It is most unfortunate that it always takes a tragedy — the tragic death of a child, in this case — to shake the nation and jolt the authorities into action. The untimely death of Mohd Thakif Amin Mohd Gaddafi should serve as a lesson to all concerned that cruelty can happen at any school, even those that are supposed to bring one closer to God.
His demise has opened a can of worms for many agencies involved in overseeing learning institutions. It affects issues such as punitive measures, regulations, monitoring and enforcement.
In the establishment and administration of a learning institution, what are the responsibilities of the relevant ministries and government/state agencies? Who should be the umbrella body and guardian to ensure that regulations are adhered to? Who is responsible — and accountable — for what exactly? How can we have better awareness and policies to ensure that the stakeholders have proper knowledge and are trained to ensure the safety of our children? How can children be empowered and know what constitutes abuse and where they can go to for help?
Children need to be safe in order to thrive, thus there are such laws as the Child Act (Amendment) 2016, which provides for the National Child Policy and the National Child Protection Policy, among others, under the auspices of the Jabatan Kebajikan Masyarakat, which is overseen by the Ministry of Women, Family and Community Development (KPWKM).
Therefore, both the Ministry of Education (MoE) and KPWKM should coordinate better in regulating the institutions of learning. The guidelines, policies and laws are in place but implementation, monitoring and enforcement are key in ensuring that children are in a comfortable and adequately protected environment to learn without any risk of violence or abuse.
The spotlight, unfortunately, is on religious schools because of Mohd Thakif Amin’s case, and because many of these schools are unregulated and unlicensed. But, let us not forget that just days before we learnt about Mohd Thakif Amin’s plight, a primary school teacher allegedly threw a chair in class, injuring a student in the head.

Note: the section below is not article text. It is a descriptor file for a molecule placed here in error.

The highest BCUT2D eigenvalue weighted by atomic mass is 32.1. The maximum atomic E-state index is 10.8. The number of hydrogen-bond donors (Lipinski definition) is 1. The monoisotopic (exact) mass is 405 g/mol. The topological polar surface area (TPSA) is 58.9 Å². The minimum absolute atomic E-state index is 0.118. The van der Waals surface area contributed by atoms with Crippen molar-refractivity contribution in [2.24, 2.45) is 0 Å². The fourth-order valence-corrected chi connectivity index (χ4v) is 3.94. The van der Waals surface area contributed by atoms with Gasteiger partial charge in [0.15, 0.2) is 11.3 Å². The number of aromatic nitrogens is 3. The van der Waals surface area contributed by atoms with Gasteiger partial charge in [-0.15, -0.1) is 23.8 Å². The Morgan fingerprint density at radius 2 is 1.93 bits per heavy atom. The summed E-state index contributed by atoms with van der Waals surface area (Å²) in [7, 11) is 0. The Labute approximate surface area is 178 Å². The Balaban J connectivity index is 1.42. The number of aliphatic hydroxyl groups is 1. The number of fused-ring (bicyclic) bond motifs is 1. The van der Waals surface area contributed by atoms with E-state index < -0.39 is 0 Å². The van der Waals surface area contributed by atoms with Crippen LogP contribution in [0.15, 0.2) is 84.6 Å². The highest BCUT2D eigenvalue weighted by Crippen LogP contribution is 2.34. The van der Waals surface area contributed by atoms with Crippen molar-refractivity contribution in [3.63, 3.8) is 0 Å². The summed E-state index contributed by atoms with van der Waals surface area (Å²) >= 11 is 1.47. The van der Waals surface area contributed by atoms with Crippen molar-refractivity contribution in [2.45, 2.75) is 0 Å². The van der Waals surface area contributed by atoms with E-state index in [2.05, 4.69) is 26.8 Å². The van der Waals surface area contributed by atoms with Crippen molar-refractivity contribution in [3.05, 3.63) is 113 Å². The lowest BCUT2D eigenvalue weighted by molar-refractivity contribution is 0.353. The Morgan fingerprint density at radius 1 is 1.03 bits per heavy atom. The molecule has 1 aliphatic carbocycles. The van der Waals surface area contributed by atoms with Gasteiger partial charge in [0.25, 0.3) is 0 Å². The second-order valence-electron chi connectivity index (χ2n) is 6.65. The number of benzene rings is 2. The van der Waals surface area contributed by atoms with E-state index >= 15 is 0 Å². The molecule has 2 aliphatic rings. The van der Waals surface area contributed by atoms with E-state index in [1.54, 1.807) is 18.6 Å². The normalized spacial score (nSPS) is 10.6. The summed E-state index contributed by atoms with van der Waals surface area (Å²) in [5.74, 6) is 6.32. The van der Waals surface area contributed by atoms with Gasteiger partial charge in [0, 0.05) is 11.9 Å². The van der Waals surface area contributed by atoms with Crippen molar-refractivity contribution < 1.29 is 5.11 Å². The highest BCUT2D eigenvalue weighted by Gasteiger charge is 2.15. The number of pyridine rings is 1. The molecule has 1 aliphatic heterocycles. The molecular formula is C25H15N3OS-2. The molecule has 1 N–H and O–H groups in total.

Then there are cases of bullying in schools. Recently, a boy died after allegedly being forced to ingest poison by a few of his peers.
So, what is the best way to teach and discipline a challenging child? Is corporal punishment necessary? Or is it done out of convenience and for a lack of better ideas in reforming the child?
There must be a way to deal with teachers who have abusive tendencies. Many of these cases go unreported because children do not know that they have rights and believe that the teachers have the right to treat them that way.
A friend related that at her daughter’s primary school, female religious teachers touched female students’ groins to check for sanitary napkins if the latter cited menstruation for skipping their midday prayers. Perhaps these teachers justified it as “amar makruf nahi mungkar” (enjoining what is right and forbidding what is wrong). The extent to how far religious teaching can go, and how to put an end to these “justifications”, is another subject altogether.
The crucial lesson is that children should know their rights and what is considered abuse. Parents must adopt positive parenting techniques and not leave it to teachers to educate their children.
There must be some form of training provided by professionals on child’s rights so as to empower the children and not let them fall victim to any kind of abuse.
It would be good if non-governmental organisations dealing with child welfare could work with the ministries and corporate sponsors to run such programmes — in schools as well as online. These programmes include public service announcements and infomercials on child rights, preventive measures, dealing with bullies and seeking help from trustworthy adults.
What hope would a child have if his parents and caregivers or teachers fail him? The statistics on mental illness in Malaysia is worrying. The National Health and Morbidity Survey 2015 showed that three in 10 adults suffered mental illness. Many children might be suffering under the guidance and care of these people.
Admittedly, it is not easy to deal with difficult children. Some teachers have the passion, patience and dedication to nurture and bring out the best in the most challenging of students, and these educators deserve our gratitude and salutes. But those who are abusive, excessive in disciplining or do not adhere to the teachers’ code of conduct must be dealt with in a proper manner. They must take a course to learn how to deal with children or undergo anger management therapy before they can be allowed back into the classroom.
Last year, it was reported that of the 450,000 teachers in Malaysia, only 200 educators suffering from stress and depression had sought counselling.
MoE and KPWKM must give priority to cases of violence and abuse in schools and have better coordination, operation and communication channels with all the stakeholders. Parents, children and teachers must be able to report directly on such matters. The issue should then be dealt with promptly and feedback must be given to the complainant within a certain timeframe.
Review all punishments and standard operating procedures with an emphasis on child safety and protection. Corporal punishment should end, in line with the Convention of the Rights of a Child, which Malaysia ratified in 1995. Let us not wait until another case such as Mohd Thakif Amin’s comes to light … it will be too late.